The latest ‘Living Planet Report’ by the World Wide Fund for Nature (WWF), the paramount organisation for views on Earth and its environment, has reported that the humans are plundering the Earth’s resources at a drastic rate. The report, which is published just weeks before a major conference on slowing or halting the loss of biodiversity is to be held in Nagoya, Japan, calls for a series of changes to help address the problems which we may face in the near future.
The report shows that in the last 40 years human consumption off the natural resources has doubled. Measuring the decline of species on land, in rivers and at sea – the report shows that the number has declined by 30% overall, and by a massive 60% in the tropics.
However, report compiled by the Zoological Society of London (ZSL) shows that animal populations have risen significantly in the richer nations in the temperate zones north and south of the tropics, and globally appear to have stabilized in the last few years. Despite the suggestion of good news, WWF warned that there were still severe threats, especially from climate change and water shortages.
The latest index compiled the results for nearly 8,000 populations of more than 2,500 different species of mammals, reptiles, amphibians, birds and fish. The real picture is, however, likely to be worse, because the latest report includes new populations, and because there are still many tropical species which have not been identified by scientists yet. Moreover, it also does not directly measure the fate of plants, or pollution.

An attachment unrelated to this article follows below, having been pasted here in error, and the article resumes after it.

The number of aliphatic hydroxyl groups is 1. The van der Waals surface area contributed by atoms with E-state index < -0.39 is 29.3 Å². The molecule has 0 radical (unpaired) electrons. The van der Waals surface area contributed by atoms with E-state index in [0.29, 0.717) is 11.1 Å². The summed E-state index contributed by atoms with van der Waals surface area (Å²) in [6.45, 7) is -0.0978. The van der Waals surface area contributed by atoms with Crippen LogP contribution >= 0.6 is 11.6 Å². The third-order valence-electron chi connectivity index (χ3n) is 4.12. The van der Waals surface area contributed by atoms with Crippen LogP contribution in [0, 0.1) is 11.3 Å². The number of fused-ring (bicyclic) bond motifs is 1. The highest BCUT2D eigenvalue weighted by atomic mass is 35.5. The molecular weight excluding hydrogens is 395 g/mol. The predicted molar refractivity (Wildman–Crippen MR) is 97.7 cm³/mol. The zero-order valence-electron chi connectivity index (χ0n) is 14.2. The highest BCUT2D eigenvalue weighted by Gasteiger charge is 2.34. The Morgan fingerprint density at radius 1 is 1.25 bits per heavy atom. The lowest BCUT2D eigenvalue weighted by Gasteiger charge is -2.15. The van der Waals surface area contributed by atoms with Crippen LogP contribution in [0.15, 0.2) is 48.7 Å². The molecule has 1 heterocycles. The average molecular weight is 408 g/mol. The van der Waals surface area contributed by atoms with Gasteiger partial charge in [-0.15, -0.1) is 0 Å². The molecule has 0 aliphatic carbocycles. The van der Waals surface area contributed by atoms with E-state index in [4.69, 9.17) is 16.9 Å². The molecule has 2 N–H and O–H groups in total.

Another report compiled by the Global Footprint Network, shows the richest countries consume, on average, five times the quantity of natural resources as the poorest countries. Measuring the ‘ecological footprint’ of different countries – the area required to provide the resources consumed by the population or average person in a year, the report finds United Arab Emirates in the higher extreme category, with an average footprint of more than 10 hectares, and Timor-Leste at lowest level with ‘ecological footprint’ of less than one hectare. The global average is about three hectares. The report says the biggest impact on the global footprint of humanity is an 11-fold increase in carbon emissions in the last four decades. In another 40 years the footprint is forecasted to double again if our current way of life prevails.
To read more about the WWF report, visit: